The cause célèbre of this outcry involves one Ronnie Hawkins, a defendant in Long Beach, Calif., who was deemed disruptive in court by a judge last June. The judge ordered Hawkins zapped by the bailiff, and the tempest was on. But is it teacup-size? Supporters of the belts say they're the best and safest way to restrain a crazed defendant, and that they're used only for that purpose, never for punishment (that would be torture). But the watchdogs worry that when the belts are used not only in the courts but in jails by prison guards, the possibilities for abuse are practically endless. The U.S. loves to lecture countries such as China and Malaysia on their human rights records, yet unlike most other Western countries it still has the death penalty. Is there a disconnect there? Maybe, maybe not. Stun belts, too, have their justifications, but the image -- the wave of the judge's hand, the bailiff and his remote control, the instantly prostrate, urinating defendant -- is enough to give any supposedly civilized democracy a bit of a p.r. problem.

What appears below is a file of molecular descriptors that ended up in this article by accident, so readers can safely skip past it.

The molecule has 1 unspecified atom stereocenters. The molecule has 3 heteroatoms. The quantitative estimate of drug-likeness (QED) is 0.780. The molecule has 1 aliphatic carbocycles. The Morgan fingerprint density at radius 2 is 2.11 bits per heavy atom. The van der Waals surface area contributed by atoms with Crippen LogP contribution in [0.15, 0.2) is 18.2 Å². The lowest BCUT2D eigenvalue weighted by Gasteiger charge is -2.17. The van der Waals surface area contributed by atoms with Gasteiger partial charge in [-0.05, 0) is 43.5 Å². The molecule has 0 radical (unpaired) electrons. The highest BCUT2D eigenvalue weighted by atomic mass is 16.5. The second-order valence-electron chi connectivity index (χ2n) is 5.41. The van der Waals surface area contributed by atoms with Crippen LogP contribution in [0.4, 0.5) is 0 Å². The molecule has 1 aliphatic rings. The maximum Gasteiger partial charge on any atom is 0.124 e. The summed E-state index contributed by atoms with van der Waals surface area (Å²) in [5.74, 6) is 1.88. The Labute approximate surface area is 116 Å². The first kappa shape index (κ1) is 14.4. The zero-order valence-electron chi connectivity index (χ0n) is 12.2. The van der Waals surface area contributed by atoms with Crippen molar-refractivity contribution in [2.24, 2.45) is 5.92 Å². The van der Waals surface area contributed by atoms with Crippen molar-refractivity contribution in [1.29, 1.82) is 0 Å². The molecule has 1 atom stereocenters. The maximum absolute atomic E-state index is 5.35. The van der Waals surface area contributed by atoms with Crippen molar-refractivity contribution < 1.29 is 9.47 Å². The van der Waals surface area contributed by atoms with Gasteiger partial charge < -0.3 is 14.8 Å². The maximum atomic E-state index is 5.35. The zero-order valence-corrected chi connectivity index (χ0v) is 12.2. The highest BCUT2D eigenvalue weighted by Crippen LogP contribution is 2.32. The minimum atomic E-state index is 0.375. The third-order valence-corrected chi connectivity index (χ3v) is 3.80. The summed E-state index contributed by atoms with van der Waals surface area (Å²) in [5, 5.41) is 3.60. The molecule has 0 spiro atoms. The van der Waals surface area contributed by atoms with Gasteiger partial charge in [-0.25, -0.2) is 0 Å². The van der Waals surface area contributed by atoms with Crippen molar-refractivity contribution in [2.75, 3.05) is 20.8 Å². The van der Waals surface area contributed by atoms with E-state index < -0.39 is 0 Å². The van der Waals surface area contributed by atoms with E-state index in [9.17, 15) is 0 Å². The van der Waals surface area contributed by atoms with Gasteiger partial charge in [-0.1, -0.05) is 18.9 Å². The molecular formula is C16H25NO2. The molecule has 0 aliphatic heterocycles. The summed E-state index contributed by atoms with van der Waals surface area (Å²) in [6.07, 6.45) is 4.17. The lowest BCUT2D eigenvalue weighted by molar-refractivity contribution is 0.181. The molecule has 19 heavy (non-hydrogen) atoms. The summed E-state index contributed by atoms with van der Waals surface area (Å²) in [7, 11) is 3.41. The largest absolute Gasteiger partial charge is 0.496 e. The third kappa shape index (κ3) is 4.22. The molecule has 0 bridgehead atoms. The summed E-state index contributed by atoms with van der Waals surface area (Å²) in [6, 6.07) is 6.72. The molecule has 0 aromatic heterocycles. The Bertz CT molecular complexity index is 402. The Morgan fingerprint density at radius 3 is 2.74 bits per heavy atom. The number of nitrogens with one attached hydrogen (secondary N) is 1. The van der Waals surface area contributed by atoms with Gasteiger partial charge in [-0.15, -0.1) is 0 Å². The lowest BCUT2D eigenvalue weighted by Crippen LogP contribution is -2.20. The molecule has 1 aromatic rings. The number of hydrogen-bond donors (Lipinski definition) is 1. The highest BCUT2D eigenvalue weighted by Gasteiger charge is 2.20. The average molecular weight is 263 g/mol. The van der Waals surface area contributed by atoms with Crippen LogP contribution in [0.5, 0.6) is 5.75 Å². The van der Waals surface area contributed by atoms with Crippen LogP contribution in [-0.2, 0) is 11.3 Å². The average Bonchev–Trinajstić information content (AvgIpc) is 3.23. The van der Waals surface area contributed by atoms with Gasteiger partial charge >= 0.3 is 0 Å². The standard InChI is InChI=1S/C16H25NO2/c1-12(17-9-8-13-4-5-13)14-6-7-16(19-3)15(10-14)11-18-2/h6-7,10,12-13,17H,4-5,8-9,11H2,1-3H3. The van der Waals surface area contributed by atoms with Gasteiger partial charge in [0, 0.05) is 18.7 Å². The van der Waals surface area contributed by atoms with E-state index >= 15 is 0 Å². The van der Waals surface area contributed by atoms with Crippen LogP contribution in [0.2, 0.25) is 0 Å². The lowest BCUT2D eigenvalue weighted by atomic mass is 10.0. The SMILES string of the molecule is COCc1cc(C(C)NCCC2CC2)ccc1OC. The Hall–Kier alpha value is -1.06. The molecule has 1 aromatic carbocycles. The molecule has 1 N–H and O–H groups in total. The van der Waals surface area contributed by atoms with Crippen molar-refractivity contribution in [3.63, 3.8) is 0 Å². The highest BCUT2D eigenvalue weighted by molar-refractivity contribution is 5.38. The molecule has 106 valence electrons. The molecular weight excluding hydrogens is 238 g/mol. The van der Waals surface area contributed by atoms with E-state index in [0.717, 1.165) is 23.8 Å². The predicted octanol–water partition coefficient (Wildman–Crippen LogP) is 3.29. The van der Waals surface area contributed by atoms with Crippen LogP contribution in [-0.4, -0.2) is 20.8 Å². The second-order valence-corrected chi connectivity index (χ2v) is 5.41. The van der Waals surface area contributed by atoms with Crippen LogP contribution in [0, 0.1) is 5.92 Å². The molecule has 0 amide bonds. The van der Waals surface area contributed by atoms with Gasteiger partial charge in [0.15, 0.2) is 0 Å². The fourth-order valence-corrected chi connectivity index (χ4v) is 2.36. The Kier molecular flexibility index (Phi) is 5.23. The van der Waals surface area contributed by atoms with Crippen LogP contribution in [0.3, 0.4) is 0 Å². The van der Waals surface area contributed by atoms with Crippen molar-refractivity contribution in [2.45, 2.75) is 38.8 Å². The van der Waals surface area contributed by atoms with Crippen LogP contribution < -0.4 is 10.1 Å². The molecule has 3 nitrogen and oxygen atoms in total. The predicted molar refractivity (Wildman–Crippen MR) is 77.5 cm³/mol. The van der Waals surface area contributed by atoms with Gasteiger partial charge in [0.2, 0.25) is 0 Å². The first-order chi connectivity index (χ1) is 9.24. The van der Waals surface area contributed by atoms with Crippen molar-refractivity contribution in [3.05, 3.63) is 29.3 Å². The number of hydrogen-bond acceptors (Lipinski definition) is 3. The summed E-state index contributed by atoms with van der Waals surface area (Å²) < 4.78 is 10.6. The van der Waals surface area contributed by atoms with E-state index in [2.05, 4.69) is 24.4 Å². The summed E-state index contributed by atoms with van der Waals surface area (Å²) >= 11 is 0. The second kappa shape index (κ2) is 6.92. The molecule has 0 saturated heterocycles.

Cruel? A belt that delivers a 50,000-volt shock (and a likely pool of urine in a crowded courtroom) probably fits that definition. Unusual? Maybe no more so than exploding neck collars or magnetic boots for prisoners -- but those devices were Hollywood inventions. Stun belts are real and in use today, and now Amnesty International, in a report released Tuesday, is saying the devices are a human rights violation that puts the criminal justice system of the United States right down there with Singapore's.